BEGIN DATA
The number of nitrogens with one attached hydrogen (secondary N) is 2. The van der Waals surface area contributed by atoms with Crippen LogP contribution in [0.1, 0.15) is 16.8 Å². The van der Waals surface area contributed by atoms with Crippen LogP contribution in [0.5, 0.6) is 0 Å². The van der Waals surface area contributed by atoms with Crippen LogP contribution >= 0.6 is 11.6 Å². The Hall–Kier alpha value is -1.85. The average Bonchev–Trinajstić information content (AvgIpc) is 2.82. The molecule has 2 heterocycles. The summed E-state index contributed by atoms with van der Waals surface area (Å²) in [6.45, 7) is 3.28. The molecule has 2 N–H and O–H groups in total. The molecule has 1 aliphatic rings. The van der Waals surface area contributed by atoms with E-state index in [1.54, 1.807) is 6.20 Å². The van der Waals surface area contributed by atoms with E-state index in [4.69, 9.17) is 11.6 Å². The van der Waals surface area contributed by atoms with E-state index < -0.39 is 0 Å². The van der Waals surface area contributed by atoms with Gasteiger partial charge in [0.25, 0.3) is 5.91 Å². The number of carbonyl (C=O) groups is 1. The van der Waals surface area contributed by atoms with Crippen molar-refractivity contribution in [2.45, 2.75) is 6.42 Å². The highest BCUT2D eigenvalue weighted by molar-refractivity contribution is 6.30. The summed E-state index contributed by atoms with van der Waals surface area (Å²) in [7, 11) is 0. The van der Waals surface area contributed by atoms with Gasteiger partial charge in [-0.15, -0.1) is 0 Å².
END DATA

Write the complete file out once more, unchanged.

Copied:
The number of nitrogens with one attached hydrogen (secondary N) is 2. The van der Waals surface area contributed by atoms with Crippen LogP contribution in [0.1, 0.15) is 16.8 Å². The van der Waals surface area contributed by atoms with Crippen LogP contribution in [0.5, 0.6) is 0 Å². The van der Waals surface area contributed by atoms with Crippen LogP contribution >= 0.6 is 11.6 Å². The Hall–Kier alpha value is -1.85. The average Bonchev–Trinajstić information content (AvgIpc) is 2.82. The molecule has 2 heterocycles. The summed E-state index contributed by atoms with van der Waals surface area (Å²) in [6.45, 7) is 3.28. The molecule has 2 N–H and O–H groups in total. The molecule has 1 aliphatic rings. The van der Waals surface area contributed by atoms with E-state index in [1.54, 1.807) is 6.20 Å². The van der Waals surface area contributed by atoms with E-state index in [4.69, 9.17) is 11.6 Å². The van der Waals surface area contributed by atoms with E-state index < -0.39 is 0 Å². The van der Waals surface area contributed by atoms with Gasteiger partial charge in [0.25, 0.3) is 5.91 Å². The number of carbonyl (C=O) groups is 1. The van der Waals surface area contributed by atoms with Crippen molar-refractivity contribution in [2.45, 2.75) is 6.42 Å². The highest BCUT2D eigenvalue weighted by molar-refractivity contribution is 6.30. The summed E-state index contributed by atoms with van der Waals surface area (Å²) in [7, 11) is 0. The van der Waals surface area contributed by atoms with Gasteiger partial charge in [-0.15, -0.1) is 0 Å².